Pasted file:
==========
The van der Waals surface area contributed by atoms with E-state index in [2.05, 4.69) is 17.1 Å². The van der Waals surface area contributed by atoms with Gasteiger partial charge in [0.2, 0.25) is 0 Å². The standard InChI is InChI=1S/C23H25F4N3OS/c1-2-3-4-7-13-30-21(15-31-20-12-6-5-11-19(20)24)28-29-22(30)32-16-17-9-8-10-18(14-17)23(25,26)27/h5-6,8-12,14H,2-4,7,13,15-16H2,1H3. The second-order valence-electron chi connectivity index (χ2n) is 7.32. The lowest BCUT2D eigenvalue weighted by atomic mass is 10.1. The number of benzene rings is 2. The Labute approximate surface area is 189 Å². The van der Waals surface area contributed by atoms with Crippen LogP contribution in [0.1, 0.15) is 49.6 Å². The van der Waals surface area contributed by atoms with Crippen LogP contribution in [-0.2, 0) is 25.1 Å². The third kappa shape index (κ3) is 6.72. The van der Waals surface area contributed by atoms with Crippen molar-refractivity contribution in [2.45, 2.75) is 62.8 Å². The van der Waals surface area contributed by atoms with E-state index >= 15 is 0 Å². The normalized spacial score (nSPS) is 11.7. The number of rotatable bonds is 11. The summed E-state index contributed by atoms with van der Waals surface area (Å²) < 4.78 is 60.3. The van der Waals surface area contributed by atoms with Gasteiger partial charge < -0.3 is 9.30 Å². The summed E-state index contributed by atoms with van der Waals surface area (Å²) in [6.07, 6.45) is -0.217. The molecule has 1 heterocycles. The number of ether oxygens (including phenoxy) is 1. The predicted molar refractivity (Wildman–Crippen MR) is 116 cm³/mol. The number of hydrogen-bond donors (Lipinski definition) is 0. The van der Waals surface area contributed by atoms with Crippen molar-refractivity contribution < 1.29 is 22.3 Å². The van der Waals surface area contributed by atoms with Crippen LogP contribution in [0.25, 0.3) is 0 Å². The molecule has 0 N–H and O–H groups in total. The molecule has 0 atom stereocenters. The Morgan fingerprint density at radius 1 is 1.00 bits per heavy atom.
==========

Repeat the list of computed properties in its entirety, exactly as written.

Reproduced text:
The van der Waals surface area contributed by atoms with E-state index in [2.05, 4.69) is 17.1 Å². The van der Waals surface area contributed by atoms with Gasteiger partial charge in [0.2, 0.25) is 0 Å². The standard InChI is InChI=1S/C23H25F4N3OS/c1-2-3-4-7-13-30-21(15-31-20-12-6-5-11-19(20)24)28-29-22(30)32-16-17-9-8-10-18(14-17)23(25,26)27/h5-6,8-12,14H,2-4,7,13,15-16H2,1H3. The second-order valence-electron chi connectivity index (χ2n) is 7.32. The lowest BCUT2D eigenvalue weighted by atomic mass is 10.1. The number of benzene rings is 2. The Labute approximate surface area is 189 Å². The van der Waals surface area contributed by atoms with Crippen LogP contribution in [0.1, 0.15) is 49.6 Å². The van der Waals surface area contributed by atoms with Crippen LogP contribution in [-0.2, 0) is 25.1 Å². The third kappa shape index (κ3) is 6.72. The van der Waals surface area contributed by atoms with Crippen molar-refractivity contribution in [2.45, 2.75) is 62.8 Å². The van der Waals surface area contributed by atoms with E-state index >= 15 is 0 Å². The normalized spacial score (nSPS) is 11.7. The number of rotatable bonds is 11. The summed E-state index contributed by atoms with van der Waals surface area (Å²) < 4.78 is 60.3. The van der Waals surface area contributed by atoms with Gasteiger partial charge < -0.3 is 9.30 Å². The summed E-state index contributed by atoms with van der Waals surface area (Å²) in [6.07, 6.45) is -0.217. The molecule has 1 heterocycles. The number of ether oxygens (including phenoxy) is 1. The predicted molar refractivity (Wildman–Crippen MR) is 116 cm³/mol. The number of hydrogen-bond donors (Lipinski definition) is 0. The van der Waals surface area contributed by atoms with Crippen molar-refractivity contribution < 1.29 is 22.3 Å². The van der Waals surface area contributed by atoms with Crippen LogP contribution in [0.25, 0.3) is 0 Å². The molecule has 0 N–H and O–H groups in total. The molecule has 0 atom stereocenters. The Morgan fingerprint density at radius 1 is 1.00 bits per heavy atom.